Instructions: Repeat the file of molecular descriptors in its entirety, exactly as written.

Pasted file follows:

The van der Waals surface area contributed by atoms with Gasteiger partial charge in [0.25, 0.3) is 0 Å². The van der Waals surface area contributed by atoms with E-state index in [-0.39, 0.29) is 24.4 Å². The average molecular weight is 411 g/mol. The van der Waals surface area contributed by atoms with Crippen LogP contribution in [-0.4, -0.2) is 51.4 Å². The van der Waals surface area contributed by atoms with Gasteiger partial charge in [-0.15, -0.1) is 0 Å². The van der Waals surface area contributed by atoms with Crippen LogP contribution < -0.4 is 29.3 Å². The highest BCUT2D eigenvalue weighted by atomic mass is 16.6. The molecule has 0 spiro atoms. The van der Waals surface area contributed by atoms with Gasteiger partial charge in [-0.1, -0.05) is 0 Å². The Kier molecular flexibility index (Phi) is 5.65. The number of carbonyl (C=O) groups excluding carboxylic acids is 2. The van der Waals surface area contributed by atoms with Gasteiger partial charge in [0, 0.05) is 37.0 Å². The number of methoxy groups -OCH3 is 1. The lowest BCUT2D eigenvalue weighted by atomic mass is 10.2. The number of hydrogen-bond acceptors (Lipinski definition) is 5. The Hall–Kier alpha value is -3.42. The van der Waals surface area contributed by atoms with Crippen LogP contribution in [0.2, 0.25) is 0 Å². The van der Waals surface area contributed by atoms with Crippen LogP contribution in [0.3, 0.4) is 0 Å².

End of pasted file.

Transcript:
The van der Waals surface area contributed by atoms with Gasteiger partial charge in [0.25, 0.3) is 0 Å². The van der Waals surface area contributed by atoms with E-state index in [-0.39, 0.29) is 24.4 Å². The average molecular weight is 411 g/mol. The van der Waals surface area contributed by atoms with Crippen LogP contribution in [-0.4, -0.2) is 51.4 Å². The van der Waals surface area contributed by atoms with Gasteiger partial charge in [-0.15, -0.1) is 0 Å². The van der Waals surface area contributed by atoms with Crippen LogP contribution < -0.4 is 29.3 Å². The highest BCUT2D eigenvalue weighted by atomic mass is 16.6. The molecule has 0 spiro atoms. The van der Waals surface area contributed by atoms with Gasteiger partial charge in [-0.1, -0.05) is 0 Å². The Kier molecular flexibility index (Phi) is 5.65. The number of carbonyl (C=O) groups excluding carboxylic acids is 2. The van der Waals surface area contributed by atoms with Gasteiger partial charge in [0, 0.05) is 37.0 Å². The number of methoxy groups -OCH3 is 1. The lowest BCUT2D eigenvalue weighted by atomic mass is 10.2. The number of hydrogen-bond acceptors (Lipinski definition) is 5. The Hall–Kier alpha value is -3.42. The van der Waals surface area contributed by atoms with Crippen LogP contribution in [0.2, 0.25) is 0 Å². The van der Waals surface area contributed by atoms with Crippen LogP contribution in [0.3, 0.4) is 0 Å².